This is a toxic mix that means mental illness is often ignored, explained away, deemed “narcissistic or attention-seeking” behaviour, or left to the devices of charlatans offering solutions that are useless at best or abusive and traumatising at worst.

Similarly, Hanna’s exploration of asylums in forensic wards for mental illness in places like Hospital Bahagia in Tanjung Rambutan, Perak, shows that even modern medical treatments are tainted by a legacy of abuse and outright brutality and violence.

These closing chapters address the issue of the institutionalisation of the criminal and the homeless, which is probably vast enough an area to be addressed in a separate book devoted just to this particular topic.

It is shocking and heart-rending, as when we learn that cheap labour is obtained from patients in forensic wards, who are paid RM1 a day to raise crops on land or RM3 a day to work in the hospital canteen.

One of the first female directors at Hospital Bahagia since its inception in 1911, Dr Ruby (in full, Dr Hajjah Rabai’ah Mohd Salleh) highlights these solutions as a sign of how the hospital helps its patients reintegrate into society, but one wonders if reintegration is primarily based on the premise of who is able to earn a living.

Hospital Bahagia also has a ward for the homeless and the elderly who have nowhere else to go, but there’s only so much hospitals can do.

Photo: Gerakbudaya

Photo: Gerakbudaya

As Hanna notes, programmes by the Social Welfare Ministry like Desa Bina Diri (the name being a cruel irony) place the homeless and destitute – many with mental illness – in cage-like rooms with no access to the outside for at least the first week of remandment, meaning they sleep, eat, and attend to their body’s needs in that one room.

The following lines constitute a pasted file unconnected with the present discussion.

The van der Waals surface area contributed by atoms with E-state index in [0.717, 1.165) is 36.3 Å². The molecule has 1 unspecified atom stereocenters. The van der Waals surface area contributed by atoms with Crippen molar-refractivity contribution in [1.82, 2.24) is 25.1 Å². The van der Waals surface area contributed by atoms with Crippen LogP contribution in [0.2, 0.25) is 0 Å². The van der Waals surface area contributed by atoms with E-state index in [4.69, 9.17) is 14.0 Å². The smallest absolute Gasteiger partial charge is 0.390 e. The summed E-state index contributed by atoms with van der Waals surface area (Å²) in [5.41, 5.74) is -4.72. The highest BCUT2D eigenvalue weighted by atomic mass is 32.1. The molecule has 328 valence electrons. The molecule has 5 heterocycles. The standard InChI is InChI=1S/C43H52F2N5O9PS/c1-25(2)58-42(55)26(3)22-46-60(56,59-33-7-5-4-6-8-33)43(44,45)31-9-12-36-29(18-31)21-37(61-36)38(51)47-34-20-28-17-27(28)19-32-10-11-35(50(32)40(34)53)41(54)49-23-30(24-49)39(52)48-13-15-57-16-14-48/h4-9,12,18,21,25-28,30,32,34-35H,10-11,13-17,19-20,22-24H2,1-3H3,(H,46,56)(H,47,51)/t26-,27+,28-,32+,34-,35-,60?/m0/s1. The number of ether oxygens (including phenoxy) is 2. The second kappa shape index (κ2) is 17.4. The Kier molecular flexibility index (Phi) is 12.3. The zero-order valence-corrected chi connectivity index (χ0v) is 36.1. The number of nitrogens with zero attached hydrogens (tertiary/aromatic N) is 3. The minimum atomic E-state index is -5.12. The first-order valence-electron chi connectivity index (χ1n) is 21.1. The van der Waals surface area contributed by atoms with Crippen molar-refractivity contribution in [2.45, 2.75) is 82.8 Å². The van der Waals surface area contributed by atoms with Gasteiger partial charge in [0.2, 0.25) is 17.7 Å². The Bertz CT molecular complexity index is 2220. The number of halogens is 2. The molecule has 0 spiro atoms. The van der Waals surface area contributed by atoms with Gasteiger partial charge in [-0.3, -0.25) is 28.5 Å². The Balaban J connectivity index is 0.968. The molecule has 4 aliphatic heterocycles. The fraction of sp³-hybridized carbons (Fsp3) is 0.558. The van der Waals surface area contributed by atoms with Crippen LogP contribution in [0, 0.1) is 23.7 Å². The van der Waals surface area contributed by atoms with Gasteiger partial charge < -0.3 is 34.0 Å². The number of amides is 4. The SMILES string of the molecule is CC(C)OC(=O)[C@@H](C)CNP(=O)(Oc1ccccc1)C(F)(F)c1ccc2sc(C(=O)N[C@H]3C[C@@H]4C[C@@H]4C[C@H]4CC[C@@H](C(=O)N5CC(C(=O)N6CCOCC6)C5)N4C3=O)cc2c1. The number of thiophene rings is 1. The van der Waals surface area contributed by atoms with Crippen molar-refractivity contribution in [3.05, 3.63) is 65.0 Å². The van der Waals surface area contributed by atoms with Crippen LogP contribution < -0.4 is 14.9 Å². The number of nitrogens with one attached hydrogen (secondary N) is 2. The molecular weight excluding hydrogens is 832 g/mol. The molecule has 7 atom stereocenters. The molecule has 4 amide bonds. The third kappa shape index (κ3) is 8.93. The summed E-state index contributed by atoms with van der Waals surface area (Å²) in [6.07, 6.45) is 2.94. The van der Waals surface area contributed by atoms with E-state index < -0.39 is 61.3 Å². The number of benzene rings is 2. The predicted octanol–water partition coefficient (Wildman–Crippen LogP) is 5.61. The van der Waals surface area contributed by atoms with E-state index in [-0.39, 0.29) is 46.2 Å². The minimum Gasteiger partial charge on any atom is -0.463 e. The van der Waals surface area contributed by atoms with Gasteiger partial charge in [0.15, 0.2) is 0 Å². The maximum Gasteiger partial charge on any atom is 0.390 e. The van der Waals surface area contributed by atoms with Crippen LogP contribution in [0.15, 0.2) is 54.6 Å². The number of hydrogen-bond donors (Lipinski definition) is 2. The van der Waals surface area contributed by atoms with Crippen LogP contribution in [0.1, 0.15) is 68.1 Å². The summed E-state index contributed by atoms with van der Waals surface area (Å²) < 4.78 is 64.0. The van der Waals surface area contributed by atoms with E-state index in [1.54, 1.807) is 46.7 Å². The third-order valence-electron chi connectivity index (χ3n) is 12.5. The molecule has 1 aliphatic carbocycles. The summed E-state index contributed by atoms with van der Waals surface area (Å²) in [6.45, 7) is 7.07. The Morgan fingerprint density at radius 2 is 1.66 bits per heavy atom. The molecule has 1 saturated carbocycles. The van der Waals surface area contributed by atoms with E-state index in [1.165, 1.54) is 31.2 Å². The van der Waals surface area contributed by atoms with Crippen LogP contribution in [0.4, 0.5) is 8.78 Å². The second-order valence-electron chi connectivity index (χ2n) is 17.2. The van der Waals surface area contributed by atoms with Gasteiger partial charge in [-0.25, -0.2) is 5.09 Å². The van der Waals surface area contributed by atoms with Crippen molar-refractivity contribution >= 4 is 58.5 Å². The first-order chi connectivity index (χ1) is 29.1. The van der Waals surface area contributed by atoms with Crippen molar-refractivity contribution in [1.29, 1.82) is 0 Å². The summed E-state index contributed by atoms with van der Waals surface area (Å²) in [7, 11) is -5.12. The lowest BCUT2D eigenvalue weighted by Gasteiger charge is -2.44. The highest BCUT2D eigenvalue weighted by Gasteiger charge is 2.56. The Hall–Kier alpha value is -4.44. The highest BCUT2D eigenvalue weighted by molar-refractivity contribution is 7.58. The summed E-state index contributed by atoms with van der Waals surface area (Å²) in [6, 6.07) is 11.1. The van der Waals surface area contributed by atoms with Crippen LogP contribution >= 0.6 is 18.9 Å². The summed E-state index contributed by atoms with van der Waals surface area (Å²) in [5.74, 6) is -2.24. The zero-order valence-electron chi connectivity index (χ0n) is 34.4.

One of the conditions for being released from Desa Bina Diri is the supervisor’s approval based on the resident’s ability to support themselves; i.e. get a job.

It’s hard, then, to see these places not as rehabilitation centres but as internment camps for the non-productively employed.

One wonders if one of the key solutions to mental health issues in Malaysia might be to work towards a society with a more just economic system where people don’t have to prove their humanity by earning a living first, thereby ensuring that treatment of both mentally and physically ill people are not contingent on their “usefulness” to society in terms of whether or not they are able to sell their labour.

These are deep and complex topics that cannot be addressed at length in Gila, but Hanna’s book does provide immense food for thought. As an introduction to mental illness in Malaysia, the book is smooth, ­fluidly written, and very accessible.

It also shows the hand of an editor who has streamlined this book to be as relevant as possible to many readers.

It’s well worth a read and an often distressing view of the kind of society Malaysia cultivates with regards to how it treats its most vulnerable members.

Author Hanna Alkaf will speak about ‘English, Singlish, Manglish’ at 7pm on Sept 10 at the Black Box in Publika (No. 1, Jalan Dutamas 1, Solaris Dutamas, Kuala Lumpur). Her talk is part of Cooler Lumpur, a multidisciplinary festival curated by PopDigital that includes talks by authors.